Lloyd Cole

It’s paradox time. Lloyd Cole is a much-talked-about British alternative rocker who calls his new album simply Lloyd Cole, perhaps so we’ll know it’s his first without his customary band, the Commotions. Yet what immediately draws attention isn’t Cole, but his new band, especially producer-drummer Fred Maher, who keeps the music moving at a pointed if often easygoing trot, and guitarist Robert Quine. Quine used to be known for attacks of scabrous noise, but that was when he played punk, most notably for Richard Hell and the Voidoids. Now he supplies background commentary, sharply etched but understated. Cole’s voice, meanwhile, murmurs even farther in the background. Is this really “ITALIC “his”] album?

Cole’s lyrics — once you’ve found them floating deep within the instrumental mix — don’t sound happy. He’s famous for his almost literary way with words, so his discomfort sometimes comes across with exhilarating clarity. In ”No Blue Skies,” for instance, he’s impatient with a woman he thinks is just ”too well read, too outspoken, too pristine.” But you get the idea he’s obsessed with women who dismay him, women like the one in ”Loveless,” who’s ”crying and pleading and hell just to be with”; she is also, he quickly adds, everything he needs.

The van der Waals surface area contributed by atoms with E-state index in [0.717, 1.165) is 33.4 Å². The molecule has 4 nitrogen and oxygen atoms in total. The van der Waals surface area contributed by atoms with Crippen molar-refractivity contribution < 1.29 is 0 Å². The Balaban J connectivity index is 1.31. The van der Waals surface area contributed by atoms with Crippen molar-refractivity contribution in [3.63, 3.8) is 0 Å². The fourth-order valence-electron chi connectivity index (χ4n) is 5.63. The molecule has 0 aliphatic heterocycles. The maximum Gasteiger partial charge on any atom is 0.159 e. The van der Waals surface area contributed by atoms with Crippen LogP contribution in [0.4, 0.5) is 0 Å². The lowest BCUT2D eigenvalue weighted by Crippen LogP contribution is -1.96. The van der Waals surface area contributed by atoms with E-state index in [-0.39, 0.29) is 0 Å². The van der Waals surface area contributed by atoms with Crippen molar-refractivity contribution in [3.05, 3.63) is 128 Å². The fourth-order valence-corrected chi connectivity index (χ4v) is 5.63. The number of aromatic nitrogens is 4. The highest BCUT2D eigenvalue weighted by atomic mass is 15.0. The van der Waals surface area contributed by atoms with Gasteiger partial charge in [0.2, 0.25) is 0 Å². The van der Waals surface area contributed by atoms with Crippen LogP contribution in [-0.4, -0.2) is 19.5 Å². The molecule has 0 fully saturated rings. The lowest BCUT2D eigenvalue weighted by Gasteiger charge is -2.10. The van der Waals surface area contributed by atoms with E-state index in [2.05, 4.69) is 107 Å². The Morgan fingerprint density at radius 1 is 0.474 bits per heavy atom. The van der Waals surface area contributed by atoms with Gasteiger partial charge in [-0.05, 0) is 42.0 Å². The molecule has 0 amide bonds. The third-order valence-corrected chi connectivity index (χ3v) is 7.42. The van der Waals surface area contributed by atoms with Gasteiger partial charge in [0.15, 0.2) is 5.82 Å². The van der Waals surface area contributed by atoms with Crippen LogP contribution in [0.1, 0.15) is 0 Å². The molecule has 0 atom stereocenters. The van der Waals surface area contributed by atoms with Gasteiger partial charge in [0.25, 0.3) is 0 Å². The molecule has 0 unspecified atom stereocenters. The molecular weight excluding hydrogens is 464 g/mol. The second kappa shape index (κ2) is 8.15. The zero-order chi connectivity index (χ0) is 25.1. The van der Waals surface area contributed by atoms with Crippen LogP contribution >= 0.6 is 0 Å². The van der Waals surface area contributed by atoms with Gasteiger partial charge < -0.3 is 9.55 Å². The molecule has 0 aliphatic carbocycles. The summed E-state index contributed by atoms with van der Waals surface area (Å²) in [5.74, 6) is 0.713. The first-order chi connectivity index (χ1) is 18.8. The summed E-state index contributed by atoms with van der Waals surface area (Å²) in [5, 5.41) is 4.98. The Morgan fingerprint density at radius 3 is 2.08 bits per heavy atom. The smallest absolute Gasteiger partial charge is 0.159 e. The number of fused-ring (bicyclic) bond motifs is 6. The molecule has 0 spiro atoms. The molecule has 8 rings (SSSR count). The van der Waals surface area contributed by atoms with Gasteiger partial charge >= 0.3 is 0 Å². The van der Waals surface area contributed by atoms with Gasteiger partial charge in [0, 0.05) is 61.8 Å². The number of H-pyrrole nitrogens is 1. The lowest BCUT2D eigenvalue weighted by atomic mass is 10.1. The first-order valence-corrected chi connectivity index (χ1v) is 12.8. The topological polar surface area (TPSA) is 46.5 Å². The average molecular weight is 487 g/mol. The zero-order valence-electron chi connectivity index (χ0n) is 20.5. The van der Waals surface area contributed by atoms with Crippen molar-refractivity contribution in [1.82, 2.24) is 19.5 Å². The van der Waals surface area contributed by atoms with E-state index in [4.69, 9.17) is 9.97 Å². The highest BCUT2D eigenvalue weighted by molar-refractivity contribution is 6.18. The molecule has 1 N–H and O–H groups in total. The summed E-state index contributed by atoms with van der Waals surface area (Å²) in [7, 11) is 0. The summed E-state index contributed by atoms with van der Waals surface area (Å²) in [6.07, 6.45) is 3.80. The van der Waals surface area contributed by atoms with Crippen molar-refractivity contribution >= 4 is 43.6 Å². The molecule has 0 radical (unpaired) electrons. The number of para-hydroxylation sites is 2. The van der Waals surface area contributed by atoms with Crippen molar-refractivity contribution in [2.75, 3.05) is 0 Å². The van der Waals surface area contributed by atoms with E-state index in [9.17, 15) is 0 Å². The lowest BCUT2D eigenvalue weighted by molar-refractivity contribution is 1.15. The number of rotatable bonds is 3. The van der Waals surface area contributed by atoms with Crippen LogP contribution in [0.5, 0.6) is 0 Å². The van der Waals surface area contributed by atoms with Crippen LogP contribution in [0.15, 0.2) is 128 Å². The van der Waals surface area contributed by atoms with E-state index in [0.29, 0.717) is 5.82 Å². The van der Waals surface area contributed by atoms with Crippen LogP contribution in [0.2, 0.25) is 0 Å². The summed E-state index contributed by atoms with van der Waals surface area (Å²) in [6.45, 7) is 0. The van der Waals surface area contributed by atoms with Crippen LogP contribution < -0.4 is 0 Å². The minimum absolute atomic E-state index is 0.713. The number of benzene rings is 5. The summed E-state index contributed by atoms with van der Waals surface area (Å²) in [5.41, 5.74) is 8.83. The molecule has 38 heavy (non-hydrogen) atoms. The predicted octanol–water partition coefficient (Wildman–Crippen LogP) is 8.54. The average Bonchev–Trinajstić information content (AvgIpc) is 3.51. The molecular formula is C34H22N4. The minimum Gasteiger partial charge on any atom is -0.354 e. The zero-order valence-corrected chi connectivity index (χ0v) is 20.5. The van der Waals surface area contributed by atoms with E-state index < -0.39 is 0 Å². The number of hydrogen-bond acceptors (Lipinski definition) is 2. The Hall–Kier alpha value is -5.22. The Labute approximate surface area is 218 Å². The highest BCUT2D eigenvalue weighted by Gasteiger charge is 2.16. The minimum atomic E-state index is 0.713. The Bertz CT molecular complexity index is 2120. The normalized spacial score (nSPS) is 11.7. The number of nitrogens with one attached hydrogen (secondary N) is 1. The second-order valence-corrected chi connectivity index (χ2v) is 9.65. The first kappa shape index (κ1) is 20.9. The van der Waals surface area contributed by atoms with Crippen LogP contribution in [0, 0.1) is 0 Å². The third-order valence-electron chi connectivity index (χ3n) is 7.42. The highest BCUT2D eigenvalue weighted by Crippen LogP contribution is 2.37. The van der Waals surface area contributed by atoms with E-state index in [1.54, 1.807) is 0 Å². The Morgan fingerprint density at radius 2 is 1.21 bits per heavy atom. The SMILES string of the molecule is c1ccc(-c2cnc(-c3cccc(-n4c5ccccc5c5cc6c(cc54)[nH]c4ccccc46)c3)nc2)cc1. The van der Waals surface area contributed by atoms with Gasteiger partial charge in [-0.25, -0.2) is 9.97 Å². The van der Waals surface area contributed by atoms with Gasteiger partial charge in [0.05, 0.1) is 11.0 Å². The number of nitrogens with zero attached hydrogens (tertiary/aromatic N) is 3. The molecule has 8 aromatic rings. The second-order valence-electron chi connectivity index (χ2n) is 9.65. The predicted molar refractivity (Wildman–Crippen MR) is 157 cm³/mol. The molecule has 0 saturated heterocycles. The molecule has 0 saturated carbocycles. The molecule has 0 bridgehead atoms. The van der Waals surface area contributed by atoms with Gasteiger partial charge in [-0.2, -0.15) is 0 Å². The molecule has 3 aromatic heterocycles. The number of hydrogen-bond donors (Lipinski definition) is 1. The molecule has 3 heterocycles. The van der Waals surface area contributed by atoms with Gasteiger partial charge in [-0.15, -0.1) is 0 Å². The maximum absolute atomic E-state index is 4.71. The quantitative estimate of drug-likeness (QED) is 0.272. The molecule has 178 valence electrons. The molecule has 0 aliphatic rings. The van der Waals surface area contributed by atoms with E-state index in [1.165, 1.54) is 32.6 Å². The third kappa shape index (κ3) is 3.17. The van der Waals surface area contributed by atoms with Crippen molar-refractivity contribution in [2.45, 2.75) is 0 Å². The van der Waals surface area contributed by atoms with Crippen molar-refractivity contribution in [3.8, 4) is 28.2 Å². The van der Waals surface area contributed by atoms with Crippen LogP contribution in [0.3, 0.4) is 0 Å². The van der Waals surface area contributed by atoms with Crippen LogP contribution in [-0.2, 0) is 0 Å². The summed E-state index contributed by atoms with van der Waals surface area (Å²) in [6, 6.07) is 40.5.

Meanwhile — it’s paradox time again — his music comes across as almost reassuring. Producer Maher makes each instrument sound glowing and precise. Put these songs on in the background while you’re busy with something else, and you’d imagine lyrics with no hint of any depressing twist. Lloyd Cole seems to live a double musical life; he’s obsessive and contemplative. On this album I’m not convinced the two sides ever quite meet. B-

Lloyd Cole
  • Music